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Jonathan Winters is a comedian, not a Cub, but last week in the visitors' dressing room at Dodger Stadium he was acting like one. While the real Cubs looked on in amusement, Winters stuck a Chicago cap on his head and, complete with sound effects and gestures, went through the motions of a pitcher. He looked in, he wound up, he delivered. It was very realistic, and it seemed even truer to life when Winters' imaginary batter hit a home run. Every one of the Cubs laughed—even the pitchers, who knew the feeling all too well.
Chicago pitchers, particularly the club's starters, have been a laughing matter all season. They are the softest and most frequent touches in the major leagues, allowing more runs, more hits and more homers, and compiling fewer complete games than any other staff. They have lost games by scores of 18-16 (to Philadelphia after leading 13-2) and 14-12 (to Los Angeles). When they somehow ran off three consecutive shutouts just before the All-Star break, one of them said, "It was more a relief than something to celebrate." Since the hitters (.250) and the fielders (74 errors) are only slightly better than the pitchers, the Cubs are in fifth place in the National League East, 15 games under .500 and 22� behind the Phillies.
Pitching is said to be 75% of the game; with Chicago it's probably 90% of the problem. Certainly it has taken 100% of the blame. "Yeah, we've been criticized," says Rick Reuschel, who with brother Paul forms a sibling combination that will never rival Dizzy and Paul Dean. "We've had to stick together and encourage each other a lot."
The Cubs' 11-man staff is the largest in the majors, but there is not a blue-chipper in the lot. In fact, there is only one pitcher with a career record above .500. Rick Reuschel has been the most consistent starter this year, even though his record dropped to 8-7 and his ERA increased to 4.43 after losing to the Dodgers last week. Ray Burris has plunged from 15-10 last season to 4-10. Bill Bonham's ERA is 4.98, and he has not gotten past the fifth inning in his last four starts. Steve Stone might be effective, but shoulder trouble has limited him to 21 innings so far. The fifth starter is Steve Renko, who was let go by the Expos, the only team in the division worse than the Cubs.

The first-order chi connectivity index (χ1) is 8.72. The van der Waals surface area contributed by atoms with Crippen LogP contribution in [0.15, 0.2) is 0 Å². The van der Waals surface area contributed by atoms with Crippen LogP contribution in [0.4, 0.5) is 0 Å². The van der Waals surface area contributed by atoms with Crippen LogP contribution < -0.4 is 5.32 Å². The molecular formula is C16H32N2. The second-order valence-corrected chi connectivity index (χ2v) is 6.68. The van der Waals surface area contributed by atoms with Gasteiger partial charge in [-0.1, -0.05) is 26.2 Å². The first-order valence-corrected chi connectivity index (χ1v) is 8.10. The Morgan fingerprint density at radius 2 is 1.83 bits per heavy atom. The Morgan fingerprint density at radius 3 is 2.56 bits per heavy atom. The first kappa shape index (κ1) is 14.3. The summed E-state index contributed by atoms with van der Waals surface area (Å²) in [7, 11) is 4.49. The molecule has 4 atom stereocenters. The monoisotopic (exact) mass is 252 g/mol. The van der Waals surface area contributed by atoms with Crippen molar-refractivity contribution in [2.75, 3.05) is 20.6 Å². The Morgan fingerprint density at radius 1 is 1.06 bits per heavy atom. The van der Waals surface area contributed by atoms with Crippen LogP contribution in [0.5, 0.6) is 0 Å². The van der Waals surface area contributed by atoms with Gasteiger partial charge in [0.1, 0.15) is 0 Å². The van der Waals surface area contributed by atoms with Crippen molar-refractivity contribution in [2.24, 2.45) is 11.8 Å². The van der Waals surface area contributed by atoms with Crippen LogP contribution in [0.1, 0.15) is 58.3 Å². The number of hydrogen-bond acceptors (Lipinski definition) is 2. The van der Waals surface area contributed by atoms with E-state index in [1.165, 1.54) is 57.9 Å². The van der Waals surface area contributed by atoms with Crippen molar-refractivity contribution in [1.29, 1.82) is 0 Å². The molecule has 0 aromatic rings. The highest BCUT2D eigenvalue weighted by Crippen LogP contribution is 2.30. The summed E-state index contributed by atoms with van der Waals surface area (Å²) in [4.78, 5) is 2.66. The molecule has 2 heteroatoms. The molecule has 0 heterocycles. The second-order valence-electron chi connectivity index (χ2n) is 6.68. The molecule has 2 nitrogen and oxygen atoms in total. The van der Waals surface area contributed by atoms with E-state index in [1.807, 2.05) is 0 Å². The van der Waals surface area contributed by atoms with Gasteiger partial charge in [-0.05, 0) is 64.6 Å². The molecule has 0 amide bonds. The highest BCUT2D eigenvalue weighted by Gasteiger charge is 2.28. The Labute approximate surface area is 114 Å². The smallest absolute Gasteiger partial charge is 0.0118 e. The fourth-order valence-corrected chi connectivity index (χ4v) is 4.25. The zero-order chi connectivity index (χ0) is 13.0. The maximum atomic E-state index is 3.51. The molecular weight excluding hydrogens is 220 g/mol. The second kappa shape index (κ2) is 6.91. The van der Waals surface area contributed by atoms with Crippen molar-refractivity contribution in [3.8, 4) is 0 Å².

"With the amount of pitching experience most of us have, we should be showing more," says the underconfident Bonham of a staff that is not particularly young. "No one has been able to carry the load. We need someone to go crazy and win 10 in a row. It would pick us up. But it takes a special person to be a winner on a losing team. Right now it couldn't be me. I have fears between starts. I just can't imagine myself going 20-10."
Bonham admires what Steve Carlton did for Philadelphia in 1972, when he won 27 games for a last-place team, and Randy Jones did last season, when he went 20-12 for fourth-place San Diego. None of the 16 men who have taken the mound for Chicago this season have given a hint they might do the same. Manager Jim Marshall has called on 12 of the 16 to step into the rotation on various occasions, including two relievers who had never started before. Marshall has been forced to use as many as six pitchers in games; 16 times he has needed to deploy three of them in a single inning. "All I expect from a starter is seven strong innings," says Marshall, who usually gets less.
There are good reasons for Chicago's pitching problems, the most obvious being a lack of talent, though none of the staff members is ready to accept that explanation. "Bonham, Rick Reuschel and Burris are all potential 20-game winners," says Pitching Coach Marv Grissom. Reliever Darold Knowles, the former Oakland World Series hero, says, "We don't have a Catfish Hunter, but we have guys who can become a Catfish. The criticism is grossly overdone."
No less exaggerated is the team ERA of 4.63, which, if it does not improve, will be the worst in the National League in 14 seasons. Steve Stone insists that earned run averages are an "invalid measurement of performance. With those short fences and the wind blowing out, anyone's ERA would be high in Wrigley Field."
Another pitcher says it is no coincidence that the Cubs have had only eight winning teams in the 31 years since their last pennant. "It's those Wrigley day games," he says. "We need supermen to win with all that summer heat, humidity and constant adjustment from night games on the road to day games at home. Chicago didn't blow the pennant in 1969—it wore out."
As long as Philip K. Wrigley is alive there will never be lights above the ivy-covered walls of his park, but Marshall thinks he has found a way to take some strain off his pitchers by changing from a four-man to a five-man rotation. "It's going to be good for me," says Burris. "I lose 15 pounds on a hot day. The extra rest will help me get my strength back. I'll be better."